Kentucky State Auditor Adam Edelen is expected Wednesday to release findings from a "thorough investigation" of alleged mismanagement in Fayette County Public Schools.
Fayette Superintendent Tom Shelton said Monday afternoon that he looked forward to the release of the auditor's findings and wanted to regain public trust.
"We are confident that the report will reassure our community that all public funds are accounted for and that there was no illegal activity, while also pointing to concrete areas for improvement in our budget and finance processes," Shelton said. "We are ready to put these allegations to rest and begin the process of regaining public trust and confidence as we refocus our entire district on our core mission of serving students."
In August, Edelen told the Herald-Leader that his office was in the final stage of the investigation, and he said he probably would release the findings this month. Edelen said they had hoped the investigation wouldn't take this long, but "upon conducting our investigation, there were numerous allegations that came to the attention of our auditors."
He said it was important that people "be held to account if there are misdeeds found" and that "they be cleared if there are not."
Edelen's spokeswoman, Stephenie Hoelscher, said Monday she couldn't discuss details of the findings before Wednesday's news conference, to be held on the Newtown campus of Bluegrass Community and Technical College. Hoelscher said BCTC had nothing to do with the investigation; its campus simply would be the site of the news conference.
Fayette County Public Schools officials were given the findings late last week and asked to respond, she said. Hoelscher said she received that response Monday.
"We are confident that the examination will finally answer important questions that have been raised about the district's financial situation," she said Monday.
The release of the findings brings to a close a nearly four-month investigation into allegations made by the district's budget director.
In May, Julane Mullins sent board members an email alleging that a budget shortfall was caused by irregular accounting that worsened with "numerous acts of mismanagement." She also forwarded that information to Edelen's office.
In May, when the school board approved a tentative budget, cuts to the budget were described as totalling about $17.5 million. Earlier, Shelton had suggested $19.1 million in cuts.
The allegations led to public drama and divisions in the district's organization.
In Mullins' email, she questioned the timing of an accounting journal entry made by district finance director Rodney Jackson. She also questioned the handling of significant pay raises for top district officials.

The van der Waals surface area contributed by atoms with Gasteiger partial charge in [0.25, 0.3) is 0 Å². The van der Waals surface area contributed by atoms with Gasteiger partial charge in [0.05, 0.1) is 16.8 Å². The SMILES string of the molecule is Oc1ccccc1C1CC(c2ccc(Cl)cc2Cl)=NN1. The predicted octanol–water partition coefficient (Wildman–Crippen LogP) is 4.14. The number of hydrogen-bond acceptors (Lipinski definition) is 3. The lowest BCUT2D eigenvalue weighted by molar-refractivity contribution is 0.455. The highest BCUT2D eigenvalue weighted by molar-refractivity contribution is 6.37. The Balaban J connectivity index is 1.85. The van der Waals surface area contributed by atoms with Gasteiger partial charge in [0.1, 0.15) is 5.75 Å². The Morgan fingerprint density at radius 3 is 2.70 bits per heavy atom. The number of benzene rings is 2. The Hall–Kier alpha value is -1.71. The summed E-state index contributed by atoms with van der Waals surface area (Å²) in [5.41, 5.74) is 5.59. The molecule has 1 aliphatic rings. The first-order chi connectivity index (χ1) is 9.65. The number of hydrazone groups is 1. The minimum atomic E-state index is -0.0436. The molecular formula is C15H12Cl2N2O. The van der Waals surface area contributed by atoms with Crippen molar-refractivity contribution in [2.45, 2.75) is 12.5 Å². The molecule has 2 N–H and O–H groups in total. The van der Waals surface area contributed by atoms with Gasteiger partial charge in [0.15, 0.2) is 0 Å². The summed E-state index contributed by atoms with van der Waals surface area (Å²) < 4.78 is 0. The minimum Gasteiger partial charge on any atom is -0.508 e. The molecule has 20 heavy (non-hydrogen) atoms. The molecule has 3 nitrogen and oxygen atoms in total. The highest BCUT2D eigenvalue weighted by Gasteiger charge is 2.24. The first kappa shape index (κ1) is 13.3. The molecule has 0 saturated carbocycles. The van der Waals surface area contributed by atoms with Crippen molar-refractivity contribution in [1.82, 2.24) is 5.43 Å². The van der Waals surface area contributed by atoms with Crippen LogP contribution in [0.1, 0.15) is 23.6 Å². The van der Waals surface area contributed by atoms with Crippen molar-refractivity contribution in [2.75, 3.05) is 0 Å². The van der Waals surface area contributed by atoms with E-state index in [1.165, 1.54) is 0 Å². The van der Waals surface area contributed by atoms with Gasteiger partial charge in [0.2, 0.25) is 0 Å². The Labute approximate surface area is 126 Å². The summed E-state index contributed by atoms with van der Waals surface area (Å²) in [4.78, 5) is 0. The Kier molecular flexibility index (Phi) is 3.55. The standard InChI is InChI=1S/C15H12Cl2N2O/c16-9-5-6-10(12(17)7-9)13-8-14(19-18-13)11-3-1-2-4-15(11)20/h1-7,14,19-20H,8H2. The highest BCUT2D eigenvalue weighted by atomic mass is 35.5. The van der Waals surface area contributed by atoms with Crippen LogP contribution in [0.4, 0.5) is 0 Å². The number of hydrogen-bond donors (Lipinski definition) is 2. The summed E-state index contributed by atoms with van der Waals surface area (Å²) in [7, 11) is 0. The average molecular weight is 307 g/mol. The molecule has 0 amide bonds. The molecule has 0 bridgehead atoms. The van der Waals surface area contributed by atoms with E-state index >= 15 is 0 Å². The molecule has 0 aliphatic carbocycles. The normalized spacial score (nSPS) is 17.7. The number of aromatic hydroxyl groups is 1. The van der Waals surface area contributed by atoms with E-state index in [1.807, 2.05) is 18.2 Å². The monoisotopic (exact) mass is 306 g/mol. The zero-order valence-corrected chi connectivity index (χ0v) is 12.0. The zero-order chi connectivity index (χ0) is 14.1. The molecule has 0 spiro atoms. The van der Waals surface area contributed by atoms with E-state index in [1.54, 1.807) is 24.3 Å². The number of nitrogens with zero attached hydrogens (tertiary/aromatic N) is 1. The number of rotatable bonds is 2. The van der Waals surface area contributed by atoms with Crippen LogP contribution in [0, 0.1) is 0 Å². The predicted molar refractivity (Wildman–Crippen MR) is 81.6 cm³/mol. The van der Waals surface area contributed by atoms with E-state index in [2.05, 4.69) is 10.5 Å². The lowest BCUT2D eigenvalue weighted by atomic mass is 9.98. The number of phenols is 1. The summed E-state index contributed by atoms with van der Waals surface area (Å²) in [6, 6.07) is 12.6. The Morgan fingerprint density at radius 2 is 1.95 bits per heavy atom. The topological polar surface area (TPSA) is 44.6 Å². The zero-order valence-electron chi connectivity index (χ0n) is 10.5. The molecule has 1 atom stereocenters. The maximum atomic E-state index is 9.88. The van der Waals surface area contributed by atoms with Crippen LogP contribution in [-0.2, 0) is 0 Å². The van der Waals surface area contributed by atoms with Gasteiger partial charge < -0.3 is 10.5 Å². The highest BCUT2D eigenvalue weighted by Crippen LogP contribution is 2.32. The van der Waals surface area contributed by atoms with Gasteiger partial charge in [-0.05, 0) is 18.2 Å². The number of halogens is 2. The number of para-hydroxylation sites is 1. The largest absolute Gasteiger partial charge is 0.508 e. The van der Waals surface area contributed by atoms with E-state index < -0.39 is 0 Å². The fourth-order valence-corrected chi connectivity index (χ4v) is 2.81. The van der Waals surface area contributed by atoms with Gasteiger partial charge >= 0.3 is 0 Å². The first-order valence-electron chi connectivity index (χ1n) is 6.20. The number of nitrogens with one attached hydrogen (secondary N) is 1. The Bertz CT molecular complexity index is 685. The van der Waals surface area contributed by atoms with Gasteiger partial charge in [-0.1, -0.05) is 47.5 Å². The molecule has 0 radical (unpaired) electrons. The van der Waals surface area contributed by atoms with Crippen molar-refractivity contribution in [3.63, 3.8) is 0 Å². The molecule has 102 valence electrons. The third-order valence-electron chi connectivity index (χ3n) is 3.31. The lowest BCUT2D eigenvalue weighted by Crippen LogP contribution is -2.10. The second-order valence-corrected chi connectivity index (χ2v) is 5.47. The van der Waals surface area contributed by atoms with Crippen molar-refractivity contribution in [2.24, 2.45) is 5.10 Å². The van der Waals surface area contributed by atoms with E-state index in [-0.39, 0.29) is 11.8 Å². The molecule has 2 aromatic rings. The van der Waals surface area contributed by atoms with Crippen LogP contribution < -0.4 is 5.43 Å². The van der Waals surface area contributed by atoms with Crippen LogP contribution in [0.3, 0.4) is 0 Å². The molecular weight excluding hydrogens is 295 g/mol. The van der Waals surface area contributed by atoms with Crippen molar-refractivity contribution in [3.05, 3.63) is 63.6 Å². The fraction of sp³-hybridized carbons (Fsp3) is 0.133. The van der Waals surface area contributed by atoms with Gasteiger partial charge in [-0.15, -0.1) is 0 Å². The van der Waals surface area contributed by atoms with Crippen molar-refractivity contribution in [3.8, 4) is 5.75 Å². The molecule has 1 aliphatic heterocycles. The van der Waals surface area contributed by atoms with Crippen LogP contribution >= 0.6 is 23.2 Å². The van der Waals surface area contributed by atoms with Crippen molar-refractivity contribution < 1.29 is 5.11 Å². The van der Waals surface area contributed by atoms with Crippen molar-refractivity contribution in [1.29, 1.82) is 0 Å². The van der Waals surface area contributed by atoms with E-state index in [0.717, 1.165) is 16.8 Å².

Shelton and Jackson responded strongly to the allegations, saying they did nothing wrong or against district policy. They also have denied doing anything that resulted in the district's budget cuts.
In the email, Mullins took issue with Shelton's actions regarding a board policy that required approval for transfers of more than $50,000. Mullins has said that in May 2013, Shelton wanted transfers in his budget in excess of $50,000 to include two $75,000 transfers to NaviGo, a career and college preparation company. NaviGo was founded a friend of Shelton, former Kenton County Superintendent Tim Hanner.
Mullins said in the email that Shelton directed that these "budget transfers be made despite the fact that they violated the board policy requiring approval for such expenditures."
Shelton has said that allegation was untrue and that he simply paid two $75,000 invoices to NaviGo from his budget.
Shelton told the Herald-Leader that his relationship with Hanner, whom he knows personally and professionally, had "nothing to do with the decision to find a way to improve college and career planning in our schools."
Hanner told the Herald-Leader this summer that Navigo had done everything the company was contracted to do.
"Everything we have done is in good faith," he said.
After Mullins made her allegations, Shelton asked Edelen to investigate to reassure citizens there was no wrongdoing.
Additionally, Shelton has recommended to the school board that his annual evaluation be delayed until the state auditor completed the investigation.
Edelen has said that after Mullins made the initial allegations in late May, the investigation quickly expanded to other allegations.
Hoelscher said Monday that at least three auditors worked on the investigation. Their work included conducting interviews and reviewing documents.
She said the investigation was narrowly focused on the allegations that centered around "budget and finance issues."